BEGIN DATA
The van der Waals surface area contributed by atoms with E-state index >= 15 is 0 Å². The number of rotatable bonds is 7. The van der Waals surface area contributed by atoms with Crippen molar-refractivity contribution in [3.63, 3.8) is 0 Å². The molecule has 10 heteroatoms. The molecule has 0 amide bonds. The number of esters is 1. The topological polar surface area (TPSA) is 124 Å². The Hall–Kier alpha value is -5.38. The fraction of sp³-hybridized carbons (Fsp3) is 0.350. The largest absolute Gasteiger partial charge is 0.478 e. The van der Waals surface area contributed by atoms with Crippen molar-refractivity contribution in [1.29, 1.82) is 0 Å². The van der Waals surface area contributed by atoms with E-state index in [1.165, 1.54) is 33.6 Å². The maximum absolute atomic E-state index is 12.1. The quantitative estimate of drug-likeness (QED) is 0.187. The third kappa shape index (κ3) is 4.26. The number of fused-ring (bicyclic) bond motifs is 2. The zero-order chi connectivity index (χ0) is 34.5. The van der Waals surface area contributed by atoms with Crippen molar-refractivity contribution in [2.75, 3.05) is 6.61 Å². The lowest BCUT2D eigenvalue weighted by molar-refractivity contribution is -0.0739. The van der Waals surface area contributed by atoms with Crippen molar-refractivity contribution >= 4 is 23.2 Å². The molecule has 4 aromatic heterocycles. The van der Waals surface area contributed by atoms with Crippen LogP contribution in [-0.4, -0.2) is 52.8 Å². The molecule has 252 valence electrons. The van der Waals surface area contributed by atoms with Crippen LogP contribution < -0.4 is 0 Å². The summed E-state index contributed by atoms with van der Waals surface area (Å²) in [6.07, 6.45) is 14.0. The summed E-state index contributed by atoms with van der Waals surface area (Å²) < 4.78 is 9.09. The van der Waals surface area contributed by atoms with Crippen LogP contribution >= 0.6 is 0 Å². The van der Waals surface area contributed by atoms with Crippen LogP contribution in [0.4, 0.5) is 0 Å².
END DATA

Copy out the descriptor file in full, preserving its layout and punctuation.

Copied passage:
The van der Waals surface area contributed by atoms with E-state index >= 15 is 0 Å². The number of rotatable bonds is 7. The van der Waals surface area contributed by atoms with Crippen molar-refractivity contribution in [3.63, 3.8) is 0 Å². The molecule has 10 heteroatoms. The molecule has 0 amide bonds. The number of esters is 1. The topological polar surface area (TPSA) is 124 Å². The Hall–Kier alpha value is -5.38. The fraction of sp³-hybridized carbons (Fsp3) is 0.350. The largest absolute Gasteiger partial charge is 0.478 e. The van der Waals surface area contributed by atoms with Crippen molar-refractivity contribution in [1.29, 1.82) is 0 Å². The van der Waals surface area contributed by atoms with E-state index in [1.165, 1.54) is 33.6 Å². The maximum absolute atomic E-state index is 12.1. The quantitative estimate of drug-likeness (QED) is 0.187. The third kappa shape index (κ3) is 4.26. The number of fused-ring (bicyclic) bond motifs is 2. The zero-order chi connectivity index (χ0) is 34.5. The van der Waals surface area contributed by atoms with Crippen molar-refractivity contribution in [2.75, 3.05) is 6.61 Å². The lowest BCUT2D eigenvalue weighted by molar-refractivity contribution is -0.0739. The van der Waals surface area contributed by atoms with Crippen molar-refractivity contribution >= 4 is 23.2 Å². The molecule has 4 aromatic heterocycles. The van der Waals surface area contributed by atoms with Crippen LogP contribution in [-0.4, -0.2) is 52.8 Å². The molecule has 252 valence electrons. The van der Waals surface area contributed by atoms with Crippen LogP contribution < -0.4 is 0 Å². The summed E-state index contributed by atoms with van der Waals surface area (Å²) in [6.07, 6.45) is 14.0. The summed E-state index contributed by atoms with van der Waals surface area (Å²) < 4.78 is 9.09. The van der Waals surface area contributed by atoms with Crippen LogP contribution >= 0.6 is 0 Å². The van der Waals surface area contributed by atoms with Crippen LogP contribution in [0.4, 0.5) is 0 Å².